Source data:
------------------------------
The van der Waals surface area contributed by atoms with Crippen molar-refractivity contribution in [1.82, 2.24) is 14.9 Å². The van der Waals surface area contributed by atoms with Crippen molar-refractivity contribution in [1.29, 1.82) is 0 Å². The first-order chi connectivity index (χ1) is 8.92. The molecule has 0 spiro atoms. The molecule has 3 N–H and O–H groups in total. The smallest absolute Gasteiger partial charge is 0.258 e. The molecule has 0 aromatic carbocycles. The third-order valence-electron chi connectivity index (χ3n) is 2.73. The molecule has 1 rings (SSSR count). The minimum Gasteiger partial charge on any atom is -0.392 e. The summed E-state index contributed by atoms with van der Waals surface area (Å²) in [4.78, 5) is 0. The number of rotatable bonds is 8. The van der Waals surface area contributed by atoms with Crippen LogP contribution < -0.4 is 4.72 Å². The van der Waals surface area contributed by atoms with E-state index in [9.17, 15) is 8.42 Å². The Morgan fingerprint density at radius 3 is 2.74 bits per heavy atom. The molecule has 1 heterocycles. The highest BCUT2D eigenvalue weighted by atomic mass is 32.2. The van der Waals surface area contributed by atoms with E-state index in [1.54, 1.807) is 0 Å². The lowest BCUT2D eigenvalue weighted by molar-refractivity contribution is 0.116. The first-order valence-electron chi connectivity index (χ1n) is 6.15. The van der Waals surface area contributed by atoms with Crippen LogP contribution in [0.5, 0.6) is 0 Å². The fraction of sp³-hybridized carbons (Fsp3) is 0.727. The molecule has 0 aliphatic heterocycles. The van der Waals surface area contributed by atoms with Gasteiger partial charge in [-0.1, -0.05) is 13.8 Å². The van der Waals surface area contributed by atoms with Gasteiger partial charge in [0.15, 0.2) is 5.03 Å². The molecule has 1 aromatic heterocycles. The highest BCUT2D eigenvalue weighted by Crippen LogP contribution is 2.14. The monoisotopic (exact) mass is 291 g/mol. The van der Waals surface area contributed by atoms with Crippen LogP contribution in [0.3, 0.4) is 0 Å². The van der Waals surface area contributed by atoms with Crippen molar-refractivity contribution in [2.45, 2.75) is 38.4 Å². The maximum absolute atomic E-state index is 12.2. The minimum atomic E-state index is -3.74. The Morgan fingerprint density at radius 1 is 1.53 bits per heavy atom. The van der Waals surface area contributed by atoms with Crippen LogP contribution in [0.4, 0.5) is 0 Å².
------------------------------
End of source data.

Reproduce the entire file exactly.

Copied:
The van der Waals surface area contributed by atoms with Crippen molar-refractivity contribution in [1.82, 2.24) is 14.9 Å². The van der Waals surface area contributed by atoms with Crippen molar-refractivity contribution in [1.29, 1.82) is 0 Å². The first-order chi connectivity index (χ1) is 8.92. The molecule has 0 spiro atoms. The molecule has 3 N–H and O–H groups in total. The smallest absolute Gasteiger partial charge is 0.258 e. The molecule has 0 aromatic carbocycles. The third-order valence-electron chi connectivity index (χ3n) is 2.73. The molecule has 1 rings (SSSR count). The minimum Gasteiger partial charge on any atom is -0.392 e. The summed E-state index contributed by atoms with van der Waals surface area (Å²) in [4.78, 5) is 0. The number of rotatable bonds is 8. The van der Waals surface area contributed by atoms with Crippen LogP contribution < -0.4 is 4.72 Å². The van der Waals surface area contributed by atoms with E-state index in [9.17, 15) is 8.42 Å². The Morgan fingerprint density at radius 3 is 2.74 bits per heavy atom. The molecule has 1 heterocycles. The highest BCUT2D eigenvalue weighted by atomic mass is 32.2. The van der Waals surface area contributed by atoms with E-state index in [1.54, 1.807) is 0 Å². The lowest BCUT2D eigenvalue weighted by molar-refractivity contribution is 0.116. The first-order valence-electron chi connectivity index (χ1n) is 6.15. The van der Waals surface area contributed by atoms with Crippen LogP contribution in [0.5, 0.6) is 0 Å². The fraction of sp³-hybridized carbons (Fsp3) is 0.727. The molecule has 0 aliphatic heterocycles. The van der Waals surface area contributed by atoms with Gasteiger partial charge in [-0.1, -0.05) is 13.8 Å². The van der Waals surface area contributed by atoms with Gasteiger partial charge in [0.15, 0.2) is 5.03 Å². The molecule has 1 aromatic heterocycles. The highest BCUT2D eigenvalue weighted by Crippen LogP contribution is 2.14. The monoisotopic (exact) mass is 291 g/mol. The van der Waals surface area contributed by atoms with Crippen LogP contribution in [0.3, 0.4) is 0 Å². The van der Waals surface area contributed by atoms with Crippen molar-refractivity contribution in [2.45, 2.75) is 38.4 Å². The maximum absolute atomic E-state index is 12.2. The minimum atomic E-state index is -3.74. The Morgan fingerprint density at radius 1 is 1.53 bits per heavy atom. The van der Waals surface area contributed by atoms with Crippen LogP contribution in [0.4, 0.5) is 0 Å².